"The ability to project military power over great distances is a central tenet of the U.S. national military strategy and the massive military buildup before Operation Desert Storm (the 1991 war with Iraq) highlighted the value of strategic airlift. U.S. aircraft moved over 500,000 troops and 543,548 tons of cargo. Strategic airlift has also played a key role in recent conflicts. On April 10, 2003, the U.S. Transportation Command reported that it had exceeded its Operation Desert Storm airlift operations by flying 16,213 missions for the most recent war in Iraq, Operation Iraqi Freedom (OIF)...Despite its importance, today's U.S. strategic airlift system is under stress. Over the past 10 years, the United States has reduced its Cold War infrastructure and closed two-thirds of its forward bases. Therefore, to maintain the same level of global engagement, U.S. forces must deploy more frequently and over greater distances. Even prior to the September 11, 2001 terrorist attacks and resulting conflicts, the Air Force estimated that it deployed four times more frequently than when it enjoyed the larger, Cold War infrastructure. General Charles T. Robertson, former Commanding General of the U.S. Transportation Command, testified that 'Bottom line: This nation's number one defense transportation shortfall is its ailing and numerically inadequate strategic airlift fleet.'"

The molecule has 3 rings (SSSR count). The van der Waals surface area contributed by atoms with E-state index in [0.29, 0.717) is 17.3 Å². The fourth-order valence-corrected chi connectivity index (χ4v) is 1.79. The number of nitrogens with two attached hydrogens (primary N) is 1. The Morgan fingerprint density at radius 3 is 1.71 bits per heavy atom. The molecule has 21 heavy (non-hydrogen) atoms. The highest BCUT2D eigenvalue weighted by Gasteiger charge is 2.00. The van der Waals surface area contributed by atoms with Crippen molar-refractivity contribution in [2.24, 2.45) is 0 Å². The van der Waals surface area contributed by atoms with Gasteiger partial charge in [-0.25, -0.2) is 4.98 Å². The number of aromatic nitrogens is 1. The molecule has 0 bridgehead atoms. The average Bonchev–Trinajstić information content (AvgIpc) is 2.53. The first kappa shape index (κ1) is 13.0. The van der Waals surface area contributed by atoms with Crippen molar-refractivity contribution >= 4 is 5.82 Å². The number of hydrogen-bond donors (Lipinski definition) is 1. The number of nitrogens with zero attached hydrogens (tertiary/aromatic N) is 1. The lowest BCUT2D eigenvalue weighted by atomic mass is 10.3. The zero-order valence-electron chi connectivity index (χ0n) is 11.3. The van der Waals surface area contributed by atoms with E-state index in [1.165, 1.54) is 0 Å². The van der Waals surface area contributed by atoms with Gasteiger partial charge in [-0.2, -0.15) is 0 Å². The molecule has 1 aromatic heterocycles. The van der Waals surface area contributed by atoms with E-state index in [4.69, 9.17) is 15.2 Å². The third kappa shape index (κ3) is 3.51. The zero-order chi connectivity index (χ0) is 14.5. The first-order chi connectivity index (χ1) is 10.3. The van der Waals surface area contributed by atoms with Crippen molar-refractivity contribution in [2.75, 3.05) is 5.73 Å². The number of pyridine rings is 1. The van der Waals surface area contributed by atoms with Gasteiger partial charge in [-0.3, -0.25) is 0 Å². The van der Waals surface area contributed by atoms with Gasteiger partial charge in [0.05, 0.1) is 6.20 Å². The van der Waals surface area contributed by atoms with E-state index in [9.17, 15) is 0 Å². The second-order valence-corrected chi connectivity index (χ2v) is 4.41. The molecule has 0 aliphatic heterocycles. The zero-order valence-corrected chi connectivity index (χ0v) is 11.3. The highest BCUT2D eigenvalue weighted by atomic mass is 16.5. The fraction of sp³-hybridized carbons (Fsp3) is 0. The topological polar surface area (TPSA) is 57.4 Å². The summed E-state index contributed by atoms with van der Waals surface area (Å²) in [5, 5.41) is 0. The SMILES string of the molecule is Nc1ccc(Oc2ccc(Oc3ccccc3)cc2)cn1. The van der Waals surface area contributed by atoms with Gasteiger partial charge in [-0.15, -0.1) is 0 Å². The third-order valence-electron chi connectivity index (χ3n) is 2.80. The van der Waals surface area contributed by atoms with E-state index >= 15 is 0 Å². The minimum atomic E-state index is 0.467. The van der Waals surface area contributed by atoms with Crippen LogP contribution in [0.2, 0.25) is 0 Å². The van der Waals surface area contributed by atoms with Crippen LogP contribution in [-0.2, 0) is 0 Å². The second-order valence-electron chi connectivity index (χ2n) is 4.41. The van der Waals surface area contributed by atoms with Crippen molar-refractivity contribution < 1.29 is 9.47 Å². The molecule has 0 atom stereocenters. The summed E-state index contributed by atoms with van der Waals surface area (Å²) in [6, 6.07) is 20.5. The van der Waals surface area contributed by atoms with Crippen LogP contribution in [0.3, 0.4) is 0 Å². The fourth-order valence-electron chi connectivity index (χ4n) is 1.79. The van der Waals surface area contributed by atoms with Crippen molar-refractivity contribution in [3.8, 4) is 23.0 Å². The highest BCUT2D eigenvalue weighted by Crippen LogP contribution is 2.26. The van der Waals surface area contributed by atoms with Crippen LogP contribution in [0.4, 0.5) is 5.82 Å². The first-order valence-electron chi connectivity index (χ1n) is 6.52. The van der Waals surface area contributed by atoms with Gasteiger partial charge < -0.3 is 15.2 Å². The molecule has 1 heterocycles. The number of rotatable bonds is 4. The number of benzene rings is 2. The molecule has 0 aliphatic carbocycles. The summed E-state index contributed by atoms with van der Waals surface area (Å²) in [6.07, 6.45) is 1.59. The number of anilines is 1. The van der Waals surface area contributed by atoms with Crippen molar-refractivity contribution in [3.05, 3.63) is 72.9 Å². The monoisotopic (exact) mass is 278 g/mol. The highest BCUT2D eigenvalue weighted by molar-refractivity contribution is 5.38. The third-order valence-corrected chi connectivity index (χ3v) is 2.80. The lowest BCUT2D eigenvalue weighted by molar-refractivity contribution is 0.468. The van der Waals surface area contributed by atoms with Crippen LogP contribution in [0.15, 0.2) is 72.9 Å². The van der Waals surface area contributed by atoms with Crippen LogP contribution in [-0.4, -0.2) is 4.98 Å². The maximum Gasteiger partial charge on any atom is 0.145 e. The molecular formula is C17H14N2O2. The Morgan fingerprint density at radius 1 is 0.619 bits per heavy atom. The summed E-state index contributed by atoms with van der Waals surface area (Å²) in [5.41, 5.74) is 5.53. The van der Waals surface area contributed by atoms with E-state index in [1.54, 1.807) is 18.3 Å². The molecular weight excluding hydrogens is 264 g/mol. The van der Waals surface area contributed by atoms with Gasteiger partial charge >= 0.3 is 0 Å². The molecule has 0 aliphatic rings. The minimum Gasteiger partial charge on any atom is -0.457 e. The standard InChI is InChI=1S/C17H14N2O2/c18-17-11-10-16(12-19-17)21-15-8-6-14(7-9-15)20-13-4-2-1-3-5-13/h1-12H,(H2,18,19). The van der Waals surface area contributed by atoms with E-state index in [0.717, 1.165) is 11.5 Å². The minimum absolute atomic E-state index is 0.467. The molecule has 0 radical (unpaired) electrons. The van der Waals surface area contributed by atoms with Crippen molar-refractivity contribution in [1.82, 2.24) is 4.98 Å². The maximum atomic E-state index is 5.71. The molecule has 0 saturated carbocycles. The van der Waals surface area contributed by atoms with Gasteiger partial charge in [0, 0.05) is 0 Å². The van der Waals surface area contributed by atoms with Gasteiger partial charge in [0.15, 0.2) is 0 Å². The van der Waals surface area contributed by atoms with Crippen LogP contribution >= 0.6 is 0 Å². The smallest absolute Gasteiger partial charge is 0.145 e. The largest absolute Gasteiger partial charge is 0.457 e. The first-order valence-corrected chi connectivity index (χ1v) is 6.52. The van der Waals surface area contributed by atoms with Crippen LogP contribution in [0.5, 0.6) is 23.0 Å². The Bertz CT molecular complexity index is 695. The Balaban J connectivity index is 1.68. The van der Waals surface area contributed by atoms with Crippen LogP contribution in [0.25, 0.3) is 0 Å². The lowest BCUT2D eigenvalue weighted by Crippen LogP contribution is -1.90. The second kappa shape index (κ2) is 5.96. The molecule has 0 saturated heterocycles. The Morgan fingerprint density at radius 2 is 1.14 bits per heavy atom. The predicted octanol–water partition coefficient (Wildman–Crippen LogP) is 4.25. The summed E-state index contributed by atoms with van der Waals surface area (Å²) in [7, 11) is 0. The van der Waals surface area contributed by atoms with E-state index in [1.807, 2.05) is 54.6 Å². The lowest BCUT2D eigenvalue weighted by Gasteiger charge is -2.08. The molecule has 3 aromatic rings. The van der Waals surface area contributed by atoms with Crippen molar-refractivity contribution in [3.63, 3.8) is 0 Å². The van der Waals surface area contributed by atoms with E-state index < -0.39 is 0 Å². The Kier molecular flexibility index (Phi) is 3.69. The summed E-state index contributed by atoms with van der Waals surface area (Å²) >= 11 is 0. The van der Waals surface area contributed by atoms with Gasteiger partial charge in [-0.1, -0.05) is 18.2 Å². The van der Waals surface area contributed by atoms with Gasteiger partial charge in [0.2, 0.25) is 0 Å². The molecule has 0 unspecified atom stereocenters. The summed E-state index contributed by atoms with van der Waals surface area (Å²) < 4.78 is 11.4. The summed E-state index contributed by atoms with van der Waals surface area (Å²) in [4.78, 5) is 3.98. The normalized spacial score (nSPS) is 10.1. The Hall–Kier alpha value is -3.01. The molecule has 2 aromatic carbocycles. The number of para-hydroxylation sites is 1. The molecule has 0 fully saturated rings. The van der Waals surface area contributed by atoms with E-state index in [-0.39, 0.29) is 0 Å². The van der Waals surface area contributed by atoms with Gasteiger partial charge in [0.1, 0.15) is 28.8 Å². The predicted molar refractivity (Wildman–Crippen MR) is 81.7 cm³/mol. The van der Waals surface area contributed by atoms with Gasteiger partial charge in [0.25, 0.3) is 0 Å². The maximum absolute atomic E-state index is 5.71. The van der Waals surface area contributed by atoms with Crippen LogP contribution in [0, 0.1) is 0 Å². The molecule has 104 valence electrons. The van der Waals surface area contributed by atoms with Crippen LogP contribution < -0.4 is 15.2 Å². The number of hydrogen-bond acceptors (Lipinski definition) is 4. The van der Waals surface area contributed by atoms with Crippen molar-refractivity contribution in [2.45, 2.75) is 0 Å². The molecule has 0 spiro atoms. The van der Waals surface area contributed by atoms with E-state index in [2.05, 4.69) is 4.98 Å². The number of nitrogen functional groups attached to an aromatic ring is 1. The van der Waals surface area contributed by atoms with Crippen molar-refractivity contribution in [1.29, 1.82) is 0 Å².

CRS Report for Congress, RS20915